The slasher film Sick opens with a short title card letting viewers know that the film takes place in April 2020, in the early days of the lockdowns meant to contain the COVID-19 pandemic. That note seems to be for future generations of viewers. Anyone who lived through the period will be able to pinpoint it in time right away from the details. Store shelves picked clean of toilet paper, groceries that have to be wiped off before they’re put away, the ambiguous protocols around when and where to mask: Sick establishes an all-to-familiar fretful atmosphere even before the arrival of its knife-wielding killer.
That’s not the only familiar element of the film, which opens with a taunting phone message — a text, not a call — then dispatches a familiar face (Kissing Booth star Joel Courtney) before even revealing the title. Any resemblance to Scream — which extends to the terse title and the threatening-but-vulnerable killer — is, well, totally understandable. The screenplay comes from newcomer Katelyn Crabbe and Scream writer Kevin Williamson and the film often plays like a scaled-down version of a Scream movie without the meta elements. That’s not really a problem, though, thanks to a pair of appealing lead performances and the deft technical skill of director John Hyams, a veteran of the much-liked later Universal Soldier films and TV series like Chucky and the no-nonsense zombie show Black Summer. Sick might be novel largely because of its pandemic setting, but that doesn’t make it a pretty satisfying watch anyway.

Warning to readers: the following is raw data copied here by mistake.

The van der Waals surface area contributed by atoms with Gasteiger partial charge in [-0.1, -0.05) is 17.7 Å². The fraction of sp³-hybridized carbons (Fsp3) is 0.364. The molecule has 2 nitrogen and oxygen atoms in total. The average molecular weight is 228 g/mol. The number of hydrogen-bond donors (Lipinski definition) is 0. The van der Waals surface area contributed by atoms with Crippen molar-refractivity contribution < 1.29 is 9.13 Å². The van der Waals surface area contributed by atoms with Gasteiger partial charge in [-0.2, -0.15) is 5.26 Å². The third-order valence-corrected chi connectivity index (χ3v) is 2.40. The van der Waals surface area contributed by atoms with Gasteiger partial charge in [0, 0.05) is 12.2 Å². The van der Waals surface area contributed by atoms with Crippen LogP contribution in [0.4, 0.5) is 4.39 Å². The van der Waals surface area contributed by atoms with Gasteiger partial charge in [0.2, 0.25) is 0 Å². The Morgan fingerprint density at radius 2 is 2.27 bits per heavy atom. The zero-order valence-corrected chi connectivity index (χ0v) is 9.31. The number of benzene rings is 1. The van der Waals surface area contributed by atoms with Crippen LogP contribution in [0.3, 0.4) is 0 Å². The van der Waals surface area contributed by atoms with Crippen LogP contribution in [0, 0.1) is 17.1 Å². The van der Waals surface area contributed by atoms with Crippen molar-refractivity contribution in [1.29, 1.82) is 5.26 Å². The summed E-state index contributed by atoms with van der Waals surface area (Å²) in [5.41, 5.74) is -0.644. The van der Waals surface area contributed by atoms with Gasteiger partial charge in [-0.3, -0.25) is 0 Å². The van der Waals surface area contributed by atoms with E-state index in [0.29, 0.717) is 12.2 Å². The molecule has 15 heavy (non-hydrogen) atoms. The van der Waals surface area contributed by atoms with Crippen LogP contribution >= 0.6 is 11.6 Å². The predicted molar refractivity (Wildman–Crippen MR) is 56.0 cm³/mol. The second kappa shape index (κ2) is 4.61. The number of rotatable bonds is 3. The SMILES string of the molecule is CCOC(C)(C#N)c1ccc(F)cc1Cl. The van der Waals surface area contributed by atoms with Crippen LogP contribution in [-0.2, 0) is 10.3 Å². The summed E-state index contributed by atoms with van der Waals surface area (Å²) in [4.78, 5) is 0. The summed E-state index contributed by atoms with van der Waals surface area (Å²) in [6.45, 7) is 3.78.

Gideon Adlon stars as Parker, a college student who’s desperate to get away from the doom-and-gloom that pervades campus (and maybe find a fresh backdrop for her Instagram posts). Deciding to quarantine in comfort, she brings her best friend Miri (Beth Million) to her family’s summer home, a luxurious lake house. It’s also pretty remote, which is good when it comes to avoiding contracting COVID, but not so advantageous when Parker starts to receive threatening texts from someone who seems to know who she is and what she’s doing.
Sick eventually connects the dots between its slasher killer and COVID-19, but it’s more effective before making that connection. The payoff works, but the build up to it works even better, presenting Parker and Miri with a vague, invisible threat that evolves into a relentless attacker determined to take advantage of any slip-up and break through even the most careful defenses. But, hey, at least they wear a mask. —Keith Phipps
Sick is now streaming exclusively on Peacock.
It is weird how Plane felt refreshing just for being a non-franchise, non-superhero movie that aimed strictly to entertain. It also has a decent sense of humor (Butler's phone call with customer service, the viral video featuring Butler, Tony Goldwyn's verbal evisceration of the airline bean counter bureaucrat, Colter's bemusement when Butler is surprised he didn't run away).
I would not have predicted in the late '90s that the director of Ma 6-T va crack-er (an effective piece of violent agitprop) would go on to direct made-for-cable action thrillers, but here we are.